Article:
Name Meaning:  House of Moving Teeth?

Geologic Era:  Triassic

Location Discovered:  Arizona/New Mexico

Size: Up to 3 meters long (our specimen is from a juvenile)

Estimated Range:  Southwestern United States

Extinction Date:  Late Triassic

Note: This animal was once classified as Apachesaurus, however, more recent studies have found that Apachesaurus is simply a juvenile of Koskinonodon.

Clockwise from top left:  partial claw, tooth, partial jaw with tooth sockets, and vertebra

Koskinonodon was probably salamander-like in habits, and does bear a strong resemblance to many modern amphibians.  Koskinonodon is classified as a temnospondyl, a group of amphibians that became extinct during the Mesozoic era.  Temnospondyls resembled modern amphibians, but with the addition of scales, claws, and sometimes armor plating.   It would have coexisted with early dinosaurs such as Coelophysis.

Our specimens may or may not be from the same animal, but they are from the same species.  As you can see, the tooth, while small, still is very sharp looking, indicating a predatory lifestyle.  The jaw fragment still has several sockets visible, though the teeth themselves are gone.  The partial claw is missing its tip, and in life would have been covered in a keratinized sheath, making it even longer and sharper.  The vertebra is missing any processes it had in life, but I would guess that it came from the base to the middle of the tail.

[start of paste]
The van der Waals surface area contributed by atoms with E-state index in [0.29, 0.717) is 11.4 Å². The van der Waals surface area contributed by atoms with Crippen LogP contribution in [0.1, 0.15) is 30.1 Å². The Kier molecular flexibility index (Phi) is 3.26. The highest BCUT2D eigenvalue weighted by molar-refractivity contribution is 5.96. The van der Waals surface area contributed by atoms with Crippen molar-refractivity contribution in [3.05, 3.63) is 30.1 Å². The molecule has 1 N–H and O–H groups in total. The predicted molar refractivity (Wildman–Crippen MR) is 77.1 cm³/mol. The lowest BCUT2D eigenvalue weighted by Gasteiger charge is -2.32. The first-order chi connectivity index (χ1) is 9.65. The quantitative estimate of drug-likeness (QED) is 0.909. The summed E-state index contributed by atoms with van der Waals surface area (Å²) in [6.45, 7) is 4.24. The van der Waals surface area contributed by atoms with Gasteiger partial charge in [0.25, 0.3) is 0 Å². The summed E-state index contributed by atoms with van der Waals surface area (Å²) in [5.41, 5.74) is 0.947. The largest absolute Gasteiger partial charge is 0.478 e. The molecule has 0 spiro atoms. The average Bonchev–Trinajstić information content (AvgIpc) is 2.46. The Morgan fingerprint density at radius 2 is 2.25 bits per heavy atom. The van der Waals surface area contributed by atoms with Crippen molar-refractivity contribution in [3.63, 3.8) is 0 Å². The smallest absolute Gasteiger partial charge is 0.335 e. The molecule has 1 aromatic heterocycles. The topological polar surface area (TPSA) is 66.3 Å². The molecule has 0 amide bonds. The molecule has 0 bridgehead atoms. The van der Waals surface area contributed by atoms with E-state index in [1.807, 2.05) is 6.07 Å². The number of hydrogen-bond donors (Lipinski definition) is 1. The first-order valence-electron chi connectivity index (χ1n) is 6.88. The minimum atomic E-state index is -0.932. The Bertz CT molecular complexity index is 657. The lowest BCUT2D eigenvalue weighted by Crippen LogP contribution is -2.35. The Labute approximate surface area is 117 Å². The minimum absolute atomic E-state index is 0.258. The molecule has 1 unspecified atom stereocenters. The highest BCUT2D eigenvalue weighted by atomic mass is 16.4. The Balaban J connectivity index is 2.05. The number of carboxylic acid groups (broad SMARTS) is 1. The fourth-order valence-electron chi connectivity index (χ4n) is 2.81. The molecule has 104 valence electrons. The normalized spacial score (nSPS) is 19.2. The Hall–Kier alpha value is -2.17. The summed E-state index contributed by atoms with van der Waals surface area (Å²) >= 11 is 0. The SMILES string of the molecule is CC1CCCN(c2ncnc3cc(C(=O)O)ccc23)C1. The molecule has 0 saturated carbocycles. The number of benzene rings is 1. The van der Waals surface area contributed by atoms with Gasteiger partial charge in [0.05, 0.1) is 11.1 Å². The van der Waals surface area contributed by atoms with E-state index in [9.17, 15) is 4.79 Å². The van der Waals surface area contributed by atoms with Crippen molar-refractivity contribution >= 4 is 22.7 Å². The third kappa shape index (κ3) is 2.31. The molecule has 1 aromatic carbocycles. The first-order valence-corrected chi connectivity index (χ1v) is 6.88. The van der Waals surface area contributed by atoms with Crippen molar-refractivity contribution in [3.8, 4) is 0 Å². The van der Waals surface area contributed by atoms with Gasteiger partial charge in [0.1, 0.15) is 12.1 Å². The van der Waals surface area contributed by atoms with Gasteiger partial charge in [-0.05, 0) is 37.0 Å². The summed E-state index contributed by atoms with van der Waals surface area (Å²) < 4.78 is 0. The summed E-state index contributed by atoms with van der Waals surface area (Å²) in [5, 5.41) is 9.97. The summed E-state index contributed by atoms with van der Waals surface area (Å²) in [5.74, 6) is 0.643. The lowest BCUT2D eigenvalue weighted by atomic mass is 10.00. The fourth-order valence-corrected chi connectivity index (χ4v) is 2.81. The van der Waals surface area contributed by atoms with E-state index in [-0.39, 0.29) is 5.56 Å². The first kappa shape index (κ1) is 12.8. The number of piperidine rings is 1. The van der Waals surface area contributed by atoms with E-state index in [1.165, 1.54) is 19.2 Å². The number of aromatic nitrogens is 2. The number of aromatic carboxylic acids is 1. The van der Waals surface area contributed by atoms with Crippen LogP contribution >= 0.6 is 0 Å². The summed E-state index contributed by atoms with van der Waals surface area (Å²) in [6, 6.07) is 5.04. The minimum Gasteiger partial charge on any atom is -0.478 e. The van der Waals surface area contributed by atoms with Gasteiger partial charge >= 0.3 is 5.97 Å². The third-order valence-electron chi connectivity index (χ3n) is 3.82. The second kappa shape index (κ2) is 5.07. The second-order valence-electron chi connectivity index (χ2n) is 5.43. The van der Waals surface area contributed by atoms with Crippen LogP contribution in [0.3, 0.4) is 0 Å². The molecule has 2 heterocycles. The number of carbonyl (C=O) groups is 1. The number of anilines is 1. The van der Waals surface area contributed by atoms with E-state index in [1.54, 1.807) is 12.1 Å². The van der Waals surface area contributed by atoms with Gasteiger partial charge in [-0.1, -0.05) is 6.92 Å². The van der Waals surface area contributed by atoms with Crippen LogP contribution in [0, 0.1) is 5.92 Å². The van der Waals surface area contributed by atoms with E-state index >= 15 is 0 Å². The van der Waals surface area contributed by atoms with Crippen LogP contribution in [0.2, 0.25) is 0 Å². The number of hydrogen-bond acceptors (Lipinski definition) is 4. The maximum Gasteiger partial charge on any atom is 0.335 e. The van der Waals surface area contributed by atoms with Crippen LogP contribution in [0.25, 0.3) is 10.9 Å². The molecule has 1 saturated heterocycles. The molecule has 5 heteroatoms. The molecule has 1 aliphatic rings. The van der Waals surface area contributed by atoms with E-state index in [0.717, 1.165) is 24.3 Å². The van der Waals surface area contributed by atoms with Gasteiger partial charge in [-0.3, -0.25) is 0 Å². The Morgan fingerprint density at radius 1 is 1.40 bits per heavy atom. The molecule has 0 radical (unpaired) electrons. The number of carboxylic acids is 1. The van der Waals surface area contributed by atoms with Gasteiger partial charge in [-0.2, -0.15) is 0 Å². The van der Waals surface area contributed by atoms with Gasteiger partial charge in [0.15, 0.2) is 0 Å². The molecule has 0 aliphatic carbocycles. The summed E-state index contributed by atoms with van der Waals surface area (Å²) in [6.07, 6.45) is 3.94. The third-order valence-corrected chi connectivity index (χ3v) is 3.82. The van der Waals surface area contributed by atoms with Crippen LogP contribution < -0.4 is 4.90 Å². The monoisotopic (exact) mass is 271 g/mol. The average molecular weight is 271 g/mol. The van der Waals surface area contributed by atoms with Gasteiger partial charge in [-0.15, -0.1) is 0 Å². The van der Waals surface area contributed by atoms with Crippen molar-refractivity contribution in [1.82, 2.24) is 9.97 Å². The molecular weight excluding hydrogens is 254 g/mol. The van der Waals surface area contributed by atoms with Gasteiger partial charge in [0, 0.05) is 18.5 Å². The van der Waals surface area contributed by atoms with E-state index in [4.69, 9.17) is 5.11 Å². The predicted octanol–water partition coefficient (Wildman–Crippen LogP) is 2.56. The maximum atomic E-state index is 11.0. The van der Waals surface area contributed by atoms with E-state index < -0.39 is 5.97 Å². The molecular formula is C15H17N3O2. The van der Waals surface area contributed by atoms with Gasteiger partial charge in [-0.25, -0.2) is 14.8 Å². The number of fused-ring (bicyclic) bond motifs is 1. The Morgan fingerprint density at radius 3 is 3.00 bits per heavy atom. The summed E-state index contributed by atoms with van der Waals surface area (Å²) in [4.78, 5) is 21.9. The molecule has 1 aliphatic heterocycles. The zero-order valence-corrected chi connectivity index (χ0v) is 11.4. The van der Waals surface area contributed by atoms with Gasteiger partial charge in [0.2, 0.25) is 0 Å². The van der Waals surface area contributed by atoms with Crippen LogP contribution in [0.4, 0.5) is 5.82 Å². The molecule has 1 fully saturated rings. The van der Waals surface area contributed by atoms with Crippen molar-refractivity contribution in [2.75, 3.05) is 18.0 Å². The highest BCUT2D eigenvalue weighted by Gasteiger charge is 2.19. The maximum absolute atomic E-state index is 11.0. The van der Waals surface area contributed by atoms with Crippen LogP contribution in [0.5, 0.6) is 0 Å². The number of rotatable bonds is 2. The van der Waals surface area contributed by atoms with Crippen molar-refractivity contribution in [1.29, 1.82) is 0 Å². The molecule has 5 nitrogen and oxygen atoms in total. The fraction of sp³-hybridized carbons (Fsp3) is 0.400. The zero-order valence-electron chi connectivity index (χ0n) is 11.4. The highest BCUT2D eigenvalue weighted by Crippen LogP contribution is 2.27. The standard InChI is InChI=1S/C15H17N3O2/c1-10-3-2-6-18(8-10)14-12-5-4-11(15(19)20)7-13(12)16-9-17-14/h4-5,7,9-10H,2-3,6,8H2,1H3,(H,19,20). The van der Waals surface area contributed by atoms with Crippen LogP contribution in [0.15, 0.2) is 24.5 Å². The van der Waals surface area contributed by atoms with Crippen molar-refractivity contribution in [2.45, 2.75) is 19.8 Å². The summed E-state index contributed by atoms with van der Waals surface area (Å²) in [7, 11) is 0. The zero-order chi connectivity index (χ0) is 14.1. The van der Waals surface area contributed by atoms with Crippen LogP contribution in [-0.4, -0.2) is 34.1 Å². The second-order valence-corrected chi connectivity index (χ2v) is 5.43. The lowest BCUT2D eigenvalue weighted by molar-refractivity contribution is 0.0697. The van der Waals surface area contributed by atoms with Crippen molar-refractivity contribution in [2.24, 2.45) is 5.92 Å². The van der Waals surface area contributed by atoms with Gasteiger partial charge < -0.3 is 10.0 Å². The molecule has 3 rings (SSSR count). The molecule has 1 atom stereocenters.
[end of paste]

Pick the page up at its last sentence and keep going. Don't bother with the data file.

On a lark, I recently put the tooth under a microscope.  What I saw took me a bit by surprise.  Many of the predatory dinosaur teeth show distinct serrations (not unlike the edge of a steak knife) that are not visible macroscopically, but show up beautifully under a microscope.  The Koskinonodon tooth showed no such serrations, and had an almost needle-like profile.  Clearly, this was a tooth that was not designed for chewing or cutting meat, rather for piercing and holding prey.  Such teeth would have been a good adaptation for preying upon insects, which have tough exoskeletons.  These exoskeletons would have been no match for the tooth of Koskinonodon. 

Image Credits:

Life Restoration: By Dmitry Bogdanov – self-made,, CC BY-SA 3.0,

Skeleton: By Lawrence from San Francisco, USA – NewYork200710b 130, CC BY 2.0,